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When the Consumer Financial Protection Bureau announced in September that Wells Fargo (NYSE: WFC) had been caught opening fake accounts for its customers, the California-based bank faced a risk that it has largely avoided for most of its corporate existence: headline risk.
As defined by Investopedia, headline risk is "the possibility that a news story will adversely affect a stock's price."
This is exactly what happened to Wells Fargo in the wake of the CFPB's announcement. Over the next month, shares of the nation's third-biggest bank by assets lost 12% of their value.
Data source: YCharts.com. Chart by author.
How do we know it was headline risk that caused this? We know because the actual damage to Wells Fargo's bottom line was relatively minimal.
The immediate pecuniary impact was so small, in fact, that its executives at the time didn't even believe it represented a material financial event, which would have triggered the duty to disclose it to shareholders prior to the CFPB's announcement.
Wells Fargo ended up paying a $185 million fine, equating to less than 4% of its quarterly earnings, and it's since reported that a handful of institutional customers, principally states and other municipalities, have temporarily suspended their business with the bank.
This isn't to say that Wells Fargo hasn't subsequently disclosed a number of material events related to its fake-account scandal, because it has. On Oct. 12, former chairman and CEO John Stumpf resigned. Two days later, on Oct. 14, the bank reported third-quarter earnings, disclosing a precipitous drop in new account openings.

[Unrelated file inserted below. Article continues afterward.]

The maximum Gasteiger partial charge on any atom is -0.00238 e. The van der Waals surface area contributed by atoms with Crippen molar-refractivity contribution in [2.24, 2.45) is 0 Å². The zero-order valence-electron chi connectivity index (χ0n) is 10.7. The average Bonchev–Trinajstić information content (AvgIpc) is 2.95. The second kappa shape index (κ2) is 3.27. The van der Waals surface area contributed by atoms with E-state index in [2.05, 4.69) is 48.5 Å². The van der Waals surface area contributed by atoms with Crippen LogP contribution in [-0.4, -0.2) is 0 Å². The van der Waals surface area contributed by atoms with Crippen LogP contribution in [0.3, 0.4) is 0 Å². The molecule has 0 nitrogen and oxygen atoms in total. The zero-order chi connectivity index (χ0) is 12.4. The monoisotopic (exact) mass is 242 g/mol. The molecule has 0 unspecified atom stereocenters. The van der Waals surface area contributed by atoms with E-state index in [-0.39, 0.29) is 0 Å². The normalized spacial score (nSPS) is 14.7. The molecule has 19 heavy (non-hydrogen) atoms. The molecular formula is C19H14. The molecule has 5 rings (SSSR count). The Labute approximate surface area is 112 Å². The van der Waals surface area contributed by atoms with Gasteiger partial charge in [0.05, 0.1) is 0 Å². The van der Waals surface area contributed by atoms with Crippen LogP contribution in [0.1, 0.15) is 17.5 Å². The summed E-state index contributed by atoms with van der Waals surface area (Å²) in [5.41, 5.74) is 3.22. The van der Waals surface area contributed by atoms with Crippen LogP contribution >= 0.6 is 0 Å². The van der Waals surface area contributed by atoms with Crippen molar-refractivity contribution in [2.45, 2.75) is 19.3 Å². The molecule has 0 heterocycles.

What's important to appreciate, however, is that all of these events came after Wells Fargo's shares reached their post-scandal low in the first week of October. This suggests that it was headline risk that weighed most heavily on Wells Fargo's shares in the month after its scandal was revealed.
The good news for Wells Fargo and its shareholders is that given the passage of time, as well as Donald Trump's surprising win in last week's presidential election, which has requisitioned the news cycle, this risk is rapidly receding. You can get a sense for this by looking at the trend in Google searches for the term "Wells Fargo Scandal."
Data source: Google. Chart by author.
The trend peaked in the second week of September and has since rapidly declined. A cursory search of The Wall Street Journal and The New York Times forarticles about Wells Fargo confirms this. While both outlets have published pieces about the Wells Fargo scandal since the presidential election, the velocity of the reports has tapered off noticeably.
This, along with the possibility that the incoming Trump administration will dramatically scale back regulations on the banking industry, has fueled a recovery in Wells Fargo's stock, which is now trading at a higher price than it did before the scandal. This serves for investors as a reminder of the maxim: "Time heals all wounds."
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Suzanne Frey, an executive at Alphabet, is a member of The Motley Fools board of directors. John Maxfield owns shares of Wells Fargo. The Motley Fool owns shares of and recommends Alphabet (A and C shares). The Motley Fool owns shares of Wells Fargo. Try any of our Foolish newsletter services free for 30 days. We Fools may not all hold the same opinions, but we all believe that considering a diverse range of insights makes us better investors. The Motley Fool has a disclosure policy.